Markets put in the dock
Updated: 2013-02-01 07:55
By Chen Yingqun (China Daily)
Harvard professor Michael Sandel says it is important to see the distinction between a "market economy" and a "market society". Provided to China Daily
Chinese are becoming aware of the moral limits of market forces, says Harvard academic
Market principles should not be allowed to invade our civic, social and family lives, says Michael Sandel, a political philosopher and a professor at Harvard University's Department of Government.
Sandel, author of the bestseller What Money Can't Buy: The Moral Limits of Markets, says there is often a misconception that markets represent the public good.
"When people believe that markets and market logic can by themselves define the public good, there is a temptation to avoid moral and ethical reflection and discourse in public life," he says.
This, Sandel says, is because most people consider such a process messy, uncertain and controversial. "So over the past two to three decades people have not really reflected on it."
There is also nothing wrong in challenging common philosophical assumptions, as it is important to gauge if the received wisdom is adequate, he says.
Sandel runs the popular Justice series of courses at Harvard, and taught more than 15,000 students over 20 years. It was also the first Harvard course to be made available on public television and online free.
Much of the course's popularity can be attributed to the discussion-oriented format and the engaging style of incorporating context into discussion, that Sandel uses.
Using cases such as whether people can hire others to line up for them to buy a train ticket to get back home during the Spring Festival, when millions of Chinese traditionally return home for family get-togethers, or whether universities can enroll students whose families donate money, he has held discussions with college students in Beijing, Shanghai and Xiamen, often encouraging them to reflect on and debate the moral limits of the markets.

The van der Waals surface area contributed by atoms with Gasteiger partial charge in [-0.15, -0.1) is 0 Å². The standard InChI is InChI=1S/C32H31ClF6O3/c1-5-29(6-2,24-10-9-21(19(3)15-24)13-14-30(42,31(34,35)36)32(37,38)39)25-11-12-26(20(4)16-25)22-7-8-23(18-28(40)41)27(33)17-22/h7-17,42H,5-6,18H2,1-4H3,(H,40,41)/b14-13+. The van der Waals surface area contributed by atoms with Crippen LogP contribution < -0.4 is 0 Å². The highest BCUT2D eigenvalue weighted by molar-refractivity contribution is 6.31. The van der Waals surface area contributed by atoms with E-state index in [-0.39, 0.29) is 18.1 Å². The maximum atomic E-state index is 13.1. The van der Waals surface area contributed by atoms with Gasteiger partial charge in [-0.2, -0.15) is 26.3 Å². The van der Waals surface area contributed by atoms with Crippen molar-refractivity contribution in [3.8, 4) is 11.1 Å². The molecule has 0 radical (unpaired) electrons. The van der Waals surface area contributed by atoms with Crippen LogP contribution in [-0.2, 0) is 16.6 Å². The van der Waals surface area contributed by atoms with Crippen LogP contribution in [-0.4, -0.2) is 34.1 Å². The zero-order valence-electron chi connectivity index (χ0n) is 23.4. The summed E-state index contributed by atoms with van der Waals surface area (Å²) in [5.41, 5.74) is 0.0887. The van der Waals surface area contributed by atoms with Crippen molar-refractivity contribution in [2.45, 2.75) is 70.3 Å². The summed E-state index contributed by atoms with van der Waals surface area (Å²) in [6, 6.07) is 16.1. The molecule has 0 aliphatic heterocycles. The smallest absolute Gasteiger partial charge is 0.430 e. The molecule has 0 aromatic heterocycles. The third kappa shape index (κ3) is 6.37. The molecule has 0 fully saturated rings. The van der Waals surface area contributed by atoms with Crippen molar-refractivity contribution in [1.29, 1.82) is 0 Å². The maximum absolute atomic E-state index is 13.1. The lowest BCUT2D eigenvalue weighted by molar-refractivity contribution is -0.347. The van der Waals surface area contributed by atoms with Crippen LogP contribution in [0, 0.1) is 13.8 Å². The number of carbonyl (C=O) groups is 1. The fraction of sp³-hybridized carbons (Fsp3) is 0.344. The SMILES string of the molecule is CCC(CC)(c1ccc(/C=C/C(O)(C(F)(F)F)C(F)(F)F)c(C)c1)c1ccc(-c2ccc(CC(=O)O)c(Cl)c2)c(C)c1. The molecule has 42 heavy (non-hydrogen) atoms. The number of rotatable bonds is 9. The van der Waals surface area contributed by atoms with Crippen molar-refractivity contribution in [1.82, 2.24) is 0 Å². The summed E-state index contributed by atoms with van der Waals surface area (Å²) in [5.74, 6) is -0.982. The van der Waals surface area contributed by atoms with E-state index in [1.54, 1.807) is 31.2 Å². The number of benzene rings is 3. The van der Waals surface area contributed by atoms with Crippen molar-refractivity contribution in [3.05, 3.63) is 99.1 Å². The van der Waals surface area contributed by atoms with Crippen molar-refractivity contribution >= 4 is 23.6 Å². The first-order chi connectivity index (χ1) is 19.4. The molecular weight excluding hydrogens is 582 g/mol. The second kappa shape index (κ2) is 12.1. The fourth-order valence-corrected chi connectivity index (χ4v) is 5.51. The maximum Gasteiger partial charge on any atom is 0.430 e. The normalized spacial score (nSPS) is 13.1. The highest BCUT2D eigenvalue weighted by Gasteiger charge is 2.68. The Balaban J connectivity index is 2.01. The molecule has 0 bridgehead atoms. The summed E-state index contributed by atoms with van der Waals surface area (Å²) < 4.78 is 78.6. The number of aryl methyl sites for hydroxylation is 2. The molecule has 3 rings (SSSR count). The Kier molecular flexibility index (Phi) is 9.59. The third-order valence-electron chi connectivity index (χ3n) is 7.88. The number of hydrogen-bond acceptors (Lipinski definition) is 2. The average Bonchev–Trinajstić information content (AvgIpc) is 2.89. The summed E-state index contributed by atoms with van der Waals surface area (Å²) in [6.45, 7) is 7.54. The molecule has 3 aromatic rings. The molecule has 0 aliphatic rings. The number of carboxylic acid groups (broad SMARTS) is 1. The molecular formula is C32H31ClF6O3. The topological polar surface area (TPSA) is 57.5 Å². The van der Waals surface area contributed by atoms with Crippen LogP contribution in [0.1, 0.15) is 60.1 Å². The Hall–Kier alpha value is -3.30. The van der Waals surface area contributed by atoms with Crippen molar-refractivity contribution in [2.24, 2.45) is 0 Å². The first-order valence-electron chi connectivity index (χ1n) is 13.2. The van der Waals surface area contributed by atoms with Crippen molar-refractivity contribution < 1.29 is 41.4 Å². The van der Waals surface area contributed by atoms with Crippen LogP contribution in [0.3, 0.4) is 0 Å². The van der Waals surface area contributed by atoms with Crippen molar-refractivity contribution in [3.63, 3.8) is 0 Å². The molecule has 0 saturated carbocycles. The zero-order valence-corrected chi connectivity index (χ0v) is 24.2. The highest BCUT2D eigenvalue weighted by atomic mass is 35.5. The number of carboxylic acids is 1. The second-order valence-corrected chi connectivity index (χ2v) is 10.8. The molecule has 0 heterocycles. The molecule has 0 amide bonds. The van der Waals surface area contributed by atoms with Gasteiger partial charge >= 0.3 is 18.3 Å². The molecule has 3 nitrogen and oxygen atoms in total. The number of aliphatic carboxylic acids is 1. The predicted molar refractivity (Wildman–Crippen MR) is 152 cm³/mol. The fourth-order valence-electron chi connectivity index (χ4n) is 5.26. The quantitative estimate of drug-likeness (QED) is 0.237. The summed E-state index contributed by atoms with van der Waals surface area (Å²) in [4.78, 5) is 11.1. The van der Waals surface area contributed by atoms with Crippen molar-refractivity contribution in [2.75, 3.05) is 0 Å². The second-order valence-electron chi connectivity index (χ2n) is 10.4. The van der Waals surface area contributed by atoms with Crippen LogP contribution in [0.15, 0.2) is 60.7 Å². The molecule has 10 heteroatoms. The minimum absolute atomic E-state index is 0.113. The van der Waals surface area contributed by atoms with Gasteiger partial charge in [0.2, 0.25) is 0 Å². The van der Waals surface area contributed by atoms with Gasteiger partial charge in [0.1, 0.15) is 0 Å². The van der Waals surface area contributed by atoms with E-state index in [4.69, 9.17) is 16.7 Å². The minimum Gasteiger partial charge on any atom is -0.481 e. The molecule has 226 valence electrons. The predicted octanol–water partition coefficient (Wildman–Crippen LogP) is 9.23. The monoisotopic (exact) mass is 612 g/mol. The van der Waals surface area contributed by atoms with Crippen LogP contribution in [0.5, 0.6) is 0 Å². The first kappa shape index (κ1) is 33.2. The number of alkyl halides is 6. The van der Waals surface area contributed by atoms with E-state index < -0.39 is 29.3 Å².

Sandel's latest book, the Chinese version of which he promoted when he was in the country recently, has been perceived by many to be a strong challenge to mainstream ideas like utilitarianism, market triumphalism and libertarianism. "All these ideas support, in one way or another, the unrestrained extension of markets and market thinking in daily life."
The biggest drawback of such an existence has been the steep erosion of values in daily lives. This tendency has been growing steadily in the past 30 years, especially in the West and in China, he says.
"After the end of the Cold War, many people misinterpreted the meaning of the end of the Cold War, thinking there's only one system left standing: that is, capitalism.
"The assumption was capitalism is one thing only, and that extends to the idea that markets are triumphant, and markets are the primary instrument for treating the public good.
"My book arose as a way of challenging and trying to inspire discussion about mainstream market assumptions, especially the market-driven assumptions. I think it is important to have a thorough discussion and debate on whether the money and markets actually serve the public good and where they don't belong."
Sandel, through keen observation, has collected many examples in his books that he uses to illustrate how market logic has seeped into every corner of life, and started to dominate, and even corrupt, important areas. Selling a kidney to buy a smart phone, paying money to make children read more books and selling hugs are just some instances of these, he says.